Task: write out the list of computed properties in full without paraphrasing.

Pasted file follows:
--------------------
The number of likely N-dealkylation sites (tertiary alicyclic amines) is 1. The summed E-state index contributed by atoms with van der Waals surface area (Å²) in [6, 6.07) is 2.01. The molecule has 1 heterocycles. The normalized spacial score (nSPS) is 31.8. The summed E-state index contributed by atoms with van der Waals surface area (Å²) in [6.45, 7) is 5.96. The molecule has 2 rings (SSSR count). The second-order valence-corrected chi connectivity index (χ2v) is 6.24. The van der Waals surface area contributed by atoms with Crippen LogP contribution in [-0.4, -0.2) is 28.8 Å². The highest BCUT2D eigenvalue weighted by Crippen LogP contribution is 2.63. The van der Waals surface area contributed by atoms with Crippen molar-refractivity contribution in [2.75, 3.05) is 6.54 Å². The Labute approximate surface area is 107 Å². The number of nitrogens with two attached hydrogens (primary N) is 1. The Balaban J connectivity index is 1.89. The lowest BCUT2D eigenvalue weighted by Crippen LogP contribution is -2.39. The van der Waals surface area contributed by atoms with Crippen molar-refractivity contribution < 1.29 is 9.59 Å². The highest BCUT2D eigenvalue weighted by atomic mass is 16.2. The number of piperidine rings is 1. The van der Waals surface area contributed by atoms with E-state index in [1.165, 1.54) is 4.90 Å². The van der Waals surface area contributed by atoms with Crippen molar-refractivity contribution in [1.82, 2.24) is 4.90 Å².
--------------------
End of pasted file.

The number of likely N-dealkylation sites (tertiary alicyclic amines) is 1. The summed E-state index contributed by atoms with van der Waals surface area (Å²) in [6, 6.07) is 2.01. The molecule has 1 heterocycles. The normalized spacial score (nSPS) is 31.8. The summed E-state index contributed by atoms with van der Waals surface area (Å²) in [6.45, 7) is 5.96. The molecule has 2 rings (SSSR count). The second-order valence-corrected chi connectivity index (χ2v) is 6.24. The van der Waals surface area contributed by atoms with Crippen LogP contribution in [-0.4, -0.2) is 28.8 Å². The highest BCUT2D eigenvalue weighted by Crippen LogP contribution is 2.63. The van der Waals surface area contributed by atoms with Crippen molar-refractivity contribution in [2.75, 3.05) is 6.54 Å². The Labute approximate surface area is 107 Å². The number of nitrogens with two attached hydrogens (primary N) is 1. The Balaban J connectivity index is 1.89. The lowest BCUT2D eigenvalue weighted by Crippen LogP contribution is -2.39. The van der Waals surface area contributed by atoms with Crippen molar-refractivity contribution < 1.29 is 9.59 Å². The highest BCUT2D eigenvalue weighted by atomic mass is 16.2. The number of piperidine rings is 1. The van der Waals surface area contributed by atoms with E-state index in [1.165, 1.54) is 4.90 Å². The van der Waals surface area contributed by atoms with Crippen molar-refractivity contribution in [1.82, 2.24) is 4.90 Å².